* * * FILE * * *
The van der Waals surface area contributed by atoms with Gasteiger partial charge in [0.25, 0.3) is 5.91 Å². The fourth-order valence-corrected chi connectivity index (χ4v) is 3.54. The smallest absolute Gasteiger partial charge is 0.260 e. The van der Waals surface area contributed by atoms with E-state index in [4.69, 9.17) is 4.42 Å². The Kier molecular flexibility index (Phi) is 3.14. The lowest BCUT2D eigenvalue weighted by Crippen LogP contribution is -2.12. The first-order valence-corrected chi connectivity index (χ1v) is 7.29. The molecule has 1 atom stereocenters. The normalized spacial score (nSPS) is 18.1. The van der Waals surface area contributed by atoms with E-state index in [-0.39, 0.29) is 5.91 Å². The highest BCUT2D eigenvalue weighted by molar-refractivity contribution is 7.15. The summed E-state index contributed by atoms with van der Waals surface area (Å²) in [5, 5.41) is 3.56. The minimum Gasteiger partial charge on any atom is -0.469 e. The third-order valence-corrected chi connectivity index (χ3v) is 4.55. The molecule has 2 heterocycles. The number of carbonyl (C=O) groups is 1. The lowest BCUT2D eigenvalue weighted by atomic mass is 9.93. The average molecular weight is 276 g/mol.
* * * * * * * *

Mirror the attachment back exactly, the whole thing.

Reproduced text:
The van der Waals surface area contributed by atoms with Gasteiger partial charge in [0.25, 0.3) is 5.91 Å². The fourth-order valence-corrected chi connectivity index (χ4v) is 3.54. The smallest absolute Gasteiger partial charge is 0.260 e. The van der Waals surface area contributed by atoms with E-state index in [4.69, 9.17) is 4.42 Å². The Kier molecular flexibility index (Phi) is 3.14. The lowest BCUT2D eigenvalue weighted by Crippen LogP contribution is -2.12. The first-order valence-corrected chi connectivity index (χ1v) is 7.29. The molecule has 1 atom stereocenters. The normalized spacial score (nSPS) is 18.1. The van der Waals surface area contributed by atoms with E-state index in [-0.39, 0.29) is 5.91 Å². The highest BCUT2D eigenvalue weighted by molar-refractivity contribution is 7.15. The summed E-state index contributed by atoms with van der Waals surface area (Å²) in [5, 5.41) is 3.56. The minimum Gasteiger partial charge on any atom is -0.469 e. The third-order valence-corrected chi connectivity index (χ3v) is 4.55. The molecule has 2 heterocycles. The number of carbonyl (C=O) groups is 1. The lowest BCUT2D eigenvalue weighted by atomic mass is 9.93. The average molecular weight is 276 g/mol.